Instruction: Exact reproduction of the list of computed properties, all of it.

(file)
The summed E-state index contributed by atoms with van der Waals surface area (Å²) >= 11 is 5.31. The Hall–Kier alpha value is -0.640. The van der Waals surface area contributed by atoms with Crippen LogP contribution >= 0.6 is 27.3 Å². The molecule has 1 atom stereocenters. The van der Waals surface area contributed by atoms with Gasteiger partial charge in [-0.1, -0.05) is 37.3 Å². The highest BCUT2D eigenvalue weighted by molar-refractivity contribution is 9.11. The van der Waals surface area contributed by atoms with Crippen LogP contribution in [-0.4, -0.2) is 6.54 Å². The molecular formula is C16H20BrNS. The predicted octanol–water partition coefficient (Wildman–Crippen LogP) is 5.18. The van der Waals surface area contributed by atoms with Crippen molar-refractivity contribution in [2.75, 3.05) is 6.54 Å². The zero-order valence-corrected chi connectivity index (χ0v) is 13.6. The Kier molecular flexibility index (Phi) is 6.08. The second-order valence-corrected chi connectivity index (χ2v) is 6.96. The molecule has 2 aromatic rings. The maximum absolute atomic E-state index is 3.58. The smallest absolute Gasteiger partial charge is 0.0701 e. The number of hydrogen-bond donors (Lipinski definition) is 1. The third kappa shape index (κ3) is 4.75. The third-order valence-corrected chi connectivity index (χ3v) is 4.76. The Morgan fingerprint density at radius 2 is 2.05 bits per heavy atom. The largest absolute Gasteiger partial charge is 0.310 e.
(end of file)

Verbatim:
The summed E-state index contributed by atoms with van der Waals surface area (Å²) >= 11 is 5.31. The Hall–Kier alpha value is -0.640. The van der Waals surface area contributed by atoms with Crippen LogP contribution >= 0.6 is 27.3 Å². The molecule has 1 atom stereocenters. The van der Waals surface area contributed by atoms with Gasteiger partial charge in [-0.1, -0.05) is 37.3 Å². The highest BCUT2D eigenvalue weighted by molar-refractivity contribution is 9.11. The van der Waals surface area contributed by atoms with Crippen LogP contribution in [-0.4, -0.2) is 6.54 Å². The molecular formula is C16H20BrNS. The predicted octanol–water partition coefficient (Wildman–Crippen LogP) is 5.18. The van der Waals surface area contributed by atoms with Crippen molar-refractivity contribution in [2.75, 3.05) is 6.54 Å². The zero-order valence-corrected chi connectivity index (χ0v) is 13.6. The Kier molecular flexibility index (Phi) is 6.08. The second-order valence-corrected chi connectivity index (χ2v) is 6.96. The molecule has 2 aromatic rings. The maximum absolute atomic E-state index is 3.58. The smallest absolute Gasteiger partial charge is 0.0701 e. The number of hydrogen-bond donors (Lipinski definition) is 1. The third kappa shape index (κ3) is 4.75. The third-order valence-corrected chi connectivity index (χ3v) is 4.76. The Morgan fingerprint density at radius 2 is 2.05 bits per heavy atom. The largest absolute Gasteiger partial charge is 0.310 e.